In 2006 Michael Kelley took his then 2-year-old son to the pediatrician’s office to determine the cause of an abdominal rash. Kelley wasn’t nervous, thinking a simple skin cream could remedy the problem.
The pediatrician ordered a blood test and Joshua played with toy trucks while waiting for the results. Soon the pediatrician entered the room and declared the cause: leukemia.
In an instant, the one-word diagnosis changed Kelley’s life and sent him on a journey of grief, loss and pain. In the end, Kelley discovered a dramatically changed relationship with God.
In his book Wednesdays Were Pretty Normal, Kelley offers an honest portrayal of the sorrow of having a son with cancer. The book is published by B&H Publishing Group.
The book also presents a declaration of God’s grace, love and mercy told from the backdrop of Joshua’s leukemia diagnosis, treatment and remission.
“Not everyone will experience the pain and trauma of having a child with cancer,” Kelley said in a recent interview. “We all experience suffering in this life on Earth. Some people might suffer from the effects of the economy. Others might grieve over a divorce or the news of a terrible diagnosis.
“In these moments of suffering I pray that we don’t just grit our teeth to get through the trial, but realize that the Lord is with us,” he said. “That He is for us. He is working and moving in our lives. He looks deeply into our pain and can bring good from even the most desperate situations.”
The lessons of faith did not come easy for Kelley.
In the book, Kelley explains that he and his wife, Jana, who was two months pregnant with their second child, had to intentionally choose faith in the moments following Joshua’s diagnosis.
“Faith had to be as conscious as any other decision,” he writes. “Choosing faith was hard. If my family was really going to choose faith, then we would have to come to grips with the fact that there are parts of God and His plan that at best we don’t understand; at worst we don’t even like. We could no longer pick and choose certain parts of our belief system; we had to embrace all of it.”
Joshua was admitted into Children’s Hospital at Vanderbilt in Nashville, Tenn., less than 24 hours after the diagnosis. So began the years of intense chemotherapy. Joshua’s toddler world included severe mouth sores, unbearable leg pain, complete hair loss and morphine.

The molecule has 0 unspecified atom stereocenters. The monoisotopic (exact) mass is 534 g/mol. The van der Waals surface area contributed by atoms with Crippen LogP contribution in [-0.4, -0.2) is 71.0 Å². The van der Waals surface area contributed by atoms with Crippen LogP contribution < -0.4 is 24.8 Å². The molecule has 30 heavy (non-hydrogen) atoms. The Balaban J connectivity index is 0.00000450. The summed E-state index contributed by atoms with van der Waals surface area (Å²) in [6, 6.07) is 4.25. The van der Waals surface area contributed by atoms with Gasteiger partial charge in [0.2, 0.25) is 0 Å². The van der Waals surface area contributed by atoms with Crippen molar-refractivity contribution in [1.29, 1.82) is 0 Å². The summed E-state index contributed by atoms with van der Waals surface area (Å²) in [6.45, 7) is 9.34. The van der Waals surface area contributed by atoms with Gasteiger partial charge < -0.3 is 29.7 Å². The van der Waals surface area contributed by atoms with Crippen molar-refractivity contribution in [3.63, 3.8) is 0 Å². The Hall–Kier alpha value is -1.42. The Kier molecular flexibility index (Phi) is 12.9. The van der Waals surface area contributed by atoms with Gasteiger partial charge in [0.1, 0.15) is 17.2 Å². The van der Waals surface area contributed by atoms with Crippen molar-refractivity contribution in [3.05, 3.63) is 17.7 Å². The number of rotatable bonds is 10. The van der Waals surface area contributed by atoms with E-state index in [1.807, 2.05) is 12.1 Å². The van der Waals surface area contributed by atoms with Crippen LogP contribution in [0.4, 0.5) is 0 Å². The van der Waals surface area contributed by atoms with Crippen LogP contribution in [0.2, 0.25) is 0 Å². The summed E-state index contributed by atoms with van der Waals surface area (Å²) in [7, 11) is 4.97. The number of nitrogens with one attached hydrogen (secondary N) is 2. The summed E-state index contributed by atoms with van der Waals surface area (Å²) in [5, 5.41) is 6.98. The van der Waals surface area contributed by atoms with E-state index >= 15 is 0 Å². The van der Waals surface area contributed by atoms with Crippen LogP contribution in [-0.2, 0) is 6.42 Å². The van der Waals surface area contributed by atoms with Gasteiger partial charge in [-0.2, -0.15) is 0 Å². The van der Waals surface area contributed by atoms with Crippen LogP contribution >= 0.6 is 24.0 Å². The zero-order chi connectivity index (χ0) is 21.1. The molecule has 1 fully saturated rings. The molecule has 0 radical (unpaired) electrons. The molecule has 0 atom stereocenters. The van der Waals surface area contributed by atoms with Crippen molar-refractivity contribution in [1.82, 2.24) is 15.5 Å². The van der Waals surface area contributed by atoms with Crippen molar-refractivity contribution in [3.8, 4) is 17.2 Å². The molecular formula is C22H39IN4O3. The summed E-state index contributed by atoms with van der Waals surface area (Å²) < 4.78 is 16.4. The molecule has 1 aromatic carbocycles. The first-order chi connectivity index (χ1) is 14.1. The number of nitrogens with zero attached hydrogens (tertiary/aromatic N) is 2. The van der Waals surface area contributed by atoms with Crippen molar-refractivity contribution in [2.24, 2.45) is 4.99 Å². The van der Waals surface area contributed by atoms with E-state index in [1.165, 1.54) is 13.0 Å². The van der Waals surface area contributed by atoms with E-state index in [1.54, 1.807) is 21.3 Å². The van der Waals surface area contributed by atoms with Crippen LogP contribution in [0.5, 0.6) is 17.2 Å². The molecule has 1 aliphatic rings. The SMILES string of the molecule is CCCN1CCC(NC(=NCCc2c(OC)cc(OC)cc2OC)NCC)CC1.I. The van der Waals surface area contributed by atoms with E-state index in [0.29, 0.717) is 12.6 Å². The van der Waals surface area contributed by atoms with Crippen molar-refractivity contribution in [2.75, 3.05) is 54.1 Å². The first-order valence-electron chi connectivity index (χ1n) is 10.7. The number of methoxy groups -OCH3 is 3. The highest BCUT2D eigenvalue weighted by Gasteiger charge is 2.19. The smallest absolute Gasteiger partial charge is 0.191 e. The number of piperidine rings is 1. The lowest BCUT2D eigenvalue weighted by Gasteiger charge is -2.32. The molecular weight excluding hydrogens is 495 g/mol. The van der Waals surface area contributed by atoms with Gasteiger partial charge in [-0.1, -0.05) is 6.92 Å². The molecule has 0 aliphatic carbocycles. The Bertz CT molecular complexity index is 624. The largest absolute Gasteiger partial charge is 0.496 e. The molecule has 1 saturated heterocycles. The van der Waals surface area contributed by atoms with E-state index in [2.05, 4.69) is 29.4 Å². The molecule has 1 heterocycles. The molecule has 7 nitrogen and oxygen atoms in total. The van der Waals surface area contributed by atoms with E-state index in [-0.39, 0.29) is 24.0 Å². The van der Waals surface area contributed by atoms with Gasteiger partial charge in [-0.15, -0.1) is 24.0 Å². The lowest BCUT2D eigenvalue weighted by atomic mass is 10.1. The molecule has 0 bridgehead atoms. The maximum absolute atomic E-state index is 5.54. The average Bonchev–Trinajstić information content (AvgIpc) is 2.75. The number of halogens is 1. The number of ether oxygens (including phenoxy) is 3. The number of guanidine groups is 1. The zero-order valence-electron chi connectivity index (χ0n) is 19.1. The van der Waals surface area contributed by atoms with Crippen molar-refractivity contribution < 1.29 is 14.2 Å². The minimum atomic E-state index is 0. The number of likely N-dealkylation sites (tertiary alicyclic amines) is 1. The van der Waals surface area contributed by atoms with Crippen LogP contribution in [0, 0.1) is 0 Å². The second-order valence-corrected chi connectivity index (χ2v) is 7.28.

But in the end, the Kelleys were surprised to find that they didn’t focus much on the questions of “why.”
The “why” questions did not heal their son or soothe the anxiety of the future. Rather, the Kelleys tried to focus on the “Who” [God], because they knew the Lord was their only hope.
“In truth we didn’t even really need answers, though we thought we did,” Kelley said. “What we really needed was God. God is at the core of our hard questions. And He Himself is the answer to our pain.”
Within the first year of treatment Joshua was able to continue intravenous chemotherapy on an outpatient basis every four weeks on a Wednesday.
The routine of chemotherapy extended for several years and became normal for the Kelleys.
“Or at least a version of normal,” he said, explaining that the book is named after the Wednesday routine. Though painful, the pattern helped the family cope with Joshua’s cancer treatments.
Joshua responded well to the chemotherapy and began to recover but not before Kelley learned valuable lessons about redemption.
“Redemption doesn’t mean you stand in triumph over your circumstances,” Kelley writes. “And it doesn’t mean that the ‘new’ makes you forget about everything that happened in the ‘old.’ Redemption is about the confidence that God is bringing good out of the bad, prosperity out of desolation. God’s not interested in evening things out; He’s interested in taking those things which are so painful, earth shattering and devastating and turning them into marks of His goodness and kindness.”
Joshua, now a 7-year-old first grader, is in remission.
“If you look at him today, you would never know that he was sick,” said Kelley, who now has two more children. Andi, 4, was born during Joshua’s treatments and Christian, 2, is the youngest.
“My hope is that this book will minister to anyone who has had a moment when everything they know about God suddenly had to be processed in real life terms,” he said.
“God entrusts us with all kinds of things like experiences, money, time and talents,” Kelley added. “God has entrusted me with the experience of Joshua’s cancer. My wife and I believe that we are called to be good stewards of the experience by sharing how God brought us through and that God can bring others through, too.”
Kelley serves as director of discipleship for Lifeway Christian Resources. He and his family are members at Grace Community Church in Brentwood, Tenn.
by Kelly Shrout